1. Care.com: probably the “IT” care-taker search site of the moment, it offers the ability to search for all types of child care from babysitters, nannies, au pairs, daycare centers, in-home daycares, and even private tutors. You can join for free (with limited user privileges) and browse the profiles of the type of caretaker you’re looking for. With a paid membership, you have access to more capabilities such as being able to contact the candidate directly through the site. Note: while sites like this claim that they perform background searches on their candidates, it’s our parental responsibility to carefully research an individual and screen them thoroughly.
2. Urbansitter.com: Urbansitter is another search engine, but with the added convenience of being able to book a sitter or nanny at the last minute. You can search sitters/nannies in your area, filter them by the date/time that you need, book them online (or set up a meeting), and you can even make payments via your phone. Everything is done online, making things convenient. Another feature that sets Urbansitter apart is that it can offer you those nannies that have repeat bookings, or, even better, those nannies that your friends or people that you might know have used and approved (Facebook or LinkedIn profile required to access this feature).
3. Department of Public Social Services: check the DPSS (or equivalent) of your local county. In LA, there’s the LADPSS and their site offers a childcare search feature that provides the names of licensed childcare centers, as well as in-home daycare facilities. It’s important to find a licensed facility because in order to keep their license, they have to keep up to a certain code designated by the local county. They are subject to unannounced visits and checks by the local DPSS so they’re usually better than unlicensed care facilities.
4. Social Networking Groups: mommy social networking groups are lethal. You surely don’t want to upset anyone in those groups because one bad experience can make word spread like wildfire. They certainly watch out for each other, especially when they have a negative experience with a caretaker or daycare center. Conversely, if they have a great experience, they share too. So join a few groups and ask the mommies.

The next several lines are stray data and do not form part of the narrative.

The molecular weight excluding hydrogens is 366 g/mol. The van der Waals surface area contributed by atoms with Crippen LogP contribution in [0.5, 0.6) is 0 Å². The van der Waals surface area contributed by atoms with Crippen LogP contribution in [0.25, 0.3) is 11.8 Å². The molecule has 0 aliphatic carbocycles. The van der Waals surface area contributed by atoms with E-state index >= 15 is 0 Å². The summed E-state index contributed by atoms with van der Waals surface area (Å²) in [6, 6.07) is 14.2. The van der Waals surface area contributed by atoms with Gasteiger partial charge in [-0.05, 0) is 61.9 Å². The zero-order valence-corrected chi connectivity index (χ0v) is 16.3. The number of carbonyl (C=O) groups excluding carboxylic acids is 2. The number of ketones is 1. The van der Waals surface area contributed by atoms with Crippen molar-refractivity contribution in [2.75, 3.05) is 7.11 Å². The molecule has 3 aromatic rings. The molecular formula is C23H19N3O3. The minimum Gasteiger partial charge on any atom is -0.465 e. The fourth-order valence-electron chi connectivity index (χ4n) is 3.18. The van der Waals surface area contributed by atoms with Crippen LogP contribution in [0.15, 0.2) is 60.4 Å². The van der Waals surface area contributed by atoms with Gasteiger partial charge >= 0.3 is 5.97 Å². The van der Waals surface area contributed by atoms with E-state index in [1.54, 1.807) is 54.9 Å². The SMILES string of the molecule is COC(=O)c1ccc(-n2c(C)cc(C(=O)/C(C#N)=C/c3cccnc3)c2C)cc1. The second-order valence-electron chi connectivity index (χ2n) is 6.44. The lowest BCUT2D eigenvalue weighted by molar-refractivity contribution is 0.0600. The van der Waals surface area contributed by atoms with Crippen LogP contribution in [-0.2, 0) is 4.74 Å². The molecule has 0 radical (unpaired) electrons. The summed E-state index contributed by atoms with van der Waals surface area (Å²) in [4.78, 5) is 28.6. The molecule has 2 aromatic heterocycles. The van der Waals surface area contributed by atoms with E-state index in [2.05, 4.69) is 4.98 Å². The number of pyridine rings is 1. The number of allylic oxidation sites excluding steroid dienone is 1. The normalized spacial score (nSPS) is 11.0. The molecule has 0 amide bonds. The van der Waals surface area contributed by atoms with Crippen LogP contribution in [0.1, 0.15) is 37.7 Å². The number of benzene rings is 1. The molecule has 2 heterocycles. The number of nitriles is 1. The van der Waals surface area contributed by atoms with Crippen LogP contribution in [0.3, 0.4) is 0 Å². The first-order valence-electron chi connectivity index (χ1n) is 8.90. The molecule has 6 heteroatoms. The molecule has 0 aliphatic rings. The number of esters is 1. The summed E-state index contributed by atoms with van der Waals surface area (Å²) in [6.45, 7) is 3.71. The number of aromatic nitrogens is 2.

5. Word of mouth: the good old fashioned way. Put the word out there amongst your friends and family that you’re looking for child care. Ask around the playdate groups and “Mommy and Me” classes. Don’t be shy to ask a mom at the park about her caretaker or daycare. The more information you know, the better off you’ll be.
6. Nanny steal: not recommended, but I’ve heard it’s been done. This is where you go to a park and observe all the nannies and their little clients. You watch for the one that you would like and you engage them in conversation, hoping that you could entice her to come work for your family instead (be it with better benefits, higher pays, etc.) Again, I reiterate that this is not a cool thing to do (think about the Golden Rule). But, in keeping with the article’s purpose, I’m offering up a variety of options. Popular, or not.

I completely get it. Letting go isn’t as easy as Frozen makes it out to be, but remember, so many parents do this, and they do it everyday. You’re not alone. If you find a fantastic daycare, nanny, or au pair, your baby will be happy and so will you. Good luck!

Leave a reply

<a href="" title=""> <abbr title=""> <acronym title=""> <b> <blockquote cite=""> <cite> <code> <del datetime=""> <em> <i> <q cite=""> <s> <strike> <strong>